“We lost a couple of players due to injuries, so I knew I would have to step up and be a leader – I’m not a freshman or a sophomore anymore,” Drye said of her success this year. “We were kind of young somewhat; we only had one senior playing this year. I focused on trying to be more aggressive so that whenever ACC play came around, I could take what I’d been practicing and put it to use on the court.”

Most improved player: Lindsay Biggs. You could argue for Brittany Gordon here, but Biggs was actually a contributor in 2008, whereas Gordon saw almost no time at all. Biggs averaged 5.1 points per game as a sophomore in 2007-08, but has more than doubled that in her breakout junior season, ranking second on the team with an average that sat at 12.6 points per game heading into the ACC tournament. Because of her ability to stroke the 3 (she ranked third in the league in made 3-pointers as of March 4), she was the main target of many opposing defenses.

“I told Lindsay that she is everybody’s primary defensive focus – they’re going to be on her,” Dunkenberger said. “She’s got to quit trying to create her own shot and looking for it early – she’s got to let it come back to her. We likened it to Brittany Cook last year. When she gave it up and then got it back, that’s when she got her cleaner looks.”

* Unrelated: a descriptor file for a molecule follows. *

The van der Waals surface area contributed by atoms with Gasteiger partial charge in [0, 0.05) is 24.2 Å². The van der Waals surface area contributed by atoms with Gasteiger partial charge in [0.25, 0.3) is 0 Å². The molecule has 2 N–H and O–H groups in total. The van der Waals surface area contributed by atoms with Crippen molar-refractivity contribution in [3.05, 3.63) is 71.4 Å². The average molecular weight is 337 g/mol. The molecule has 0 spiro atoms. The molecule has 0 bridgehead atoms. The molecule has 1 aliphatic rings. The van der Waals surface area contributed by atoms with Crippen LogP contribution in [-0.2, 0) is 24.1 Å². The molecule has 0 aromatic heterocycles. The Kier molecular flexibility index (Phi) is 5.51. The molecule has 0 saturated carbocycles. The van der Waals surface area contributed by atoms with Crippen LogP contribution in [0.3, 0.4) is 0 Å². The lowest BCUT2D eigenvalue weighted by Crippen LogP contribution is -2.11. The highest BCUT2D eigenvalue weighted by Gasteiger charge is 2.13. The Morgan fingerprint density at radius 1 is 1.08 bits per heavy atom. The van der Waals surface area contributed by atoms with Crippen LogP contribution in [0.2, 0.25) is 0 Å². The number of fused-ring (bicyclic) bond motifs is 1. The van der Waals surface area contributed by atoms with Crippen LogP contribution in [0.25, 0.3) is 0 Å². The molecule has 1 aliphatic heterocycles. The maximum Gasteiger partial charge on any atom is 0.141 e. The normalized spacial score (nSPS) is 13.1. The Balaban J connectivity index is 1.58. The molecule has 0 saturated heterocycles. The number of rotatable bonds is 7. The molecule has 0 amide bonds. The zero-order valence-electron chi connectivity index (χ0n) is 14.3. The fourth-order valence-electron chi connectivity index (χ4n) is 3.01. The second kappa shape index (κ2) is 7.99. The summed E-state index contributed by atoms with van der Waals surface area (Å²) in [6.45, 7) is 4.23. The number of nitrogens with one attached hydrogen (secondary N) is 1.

Biggest surprise: The development of Gordon. A sophomore who played just 51 total minutes her freshman year, the 6-foot-4 center has learned on the fly in 2008-09 and ended the regular season on a tear. In the five games prior to the ACC tournament, Gordon put together two double-doubles, including four games of double-digit rebounds and three games with 12 points. She averaged 9.6 points and 11.2 rebounds per game over that span, and finished the regular season ranked 14th in rebounding in ACC games.

“My team has relied on me to crash the boards and I know that’s my job,” Gordon said of her rapid development. “I also feel like [the team and I] are communicating better. I guess it’s kind of like my reward for getting a rebound – they’ll look for me more on the offensive end.”

“Going into it, I told Brittany that we needed her to play great post defense and to rebound,” Dunkenberger said. “Defensively, she gets caught behind once in a while and we’ll work on that, but when she can do those two things for us consistently, her offense will come around. She’s done a great job rebounding, and I thought that was something that we needed last year. It’s been nice to see her step up and fill that role.”

The seniors:Injuries rained down on the Tech seniors this season, as only one was in uniform when they were honored before the last home game on Feb. 26. Brittany Cook and A.J. Lemaitre never even saw action this year due to knee injuries, and Amber Hall, a post player on a team that has few, was limited to just eight games with an ailing back.

That left point guard Laura Haskins as the only senior for most of the schedule, and she responded with a typically solid effort. Entering the ACC tournament, Haskins was averaging 5.7 points, 4.7 assists, 4.3 rebounds and two steals per game. Even more importantly, Haskins was named both a third-team academic All-America selection and the ACC’s Kay Yow Scholar-Athlete Award winner, an honor that recognizes the conference's top student-athlete among the league's women's basketball players.

“Laura will show up in the record books as one of the all-time leaders in steals and assists and both of those are hustle categories and good teammate categories,” Dunkenberger said. “Her leadership on the court is invaluable and we will miss her.”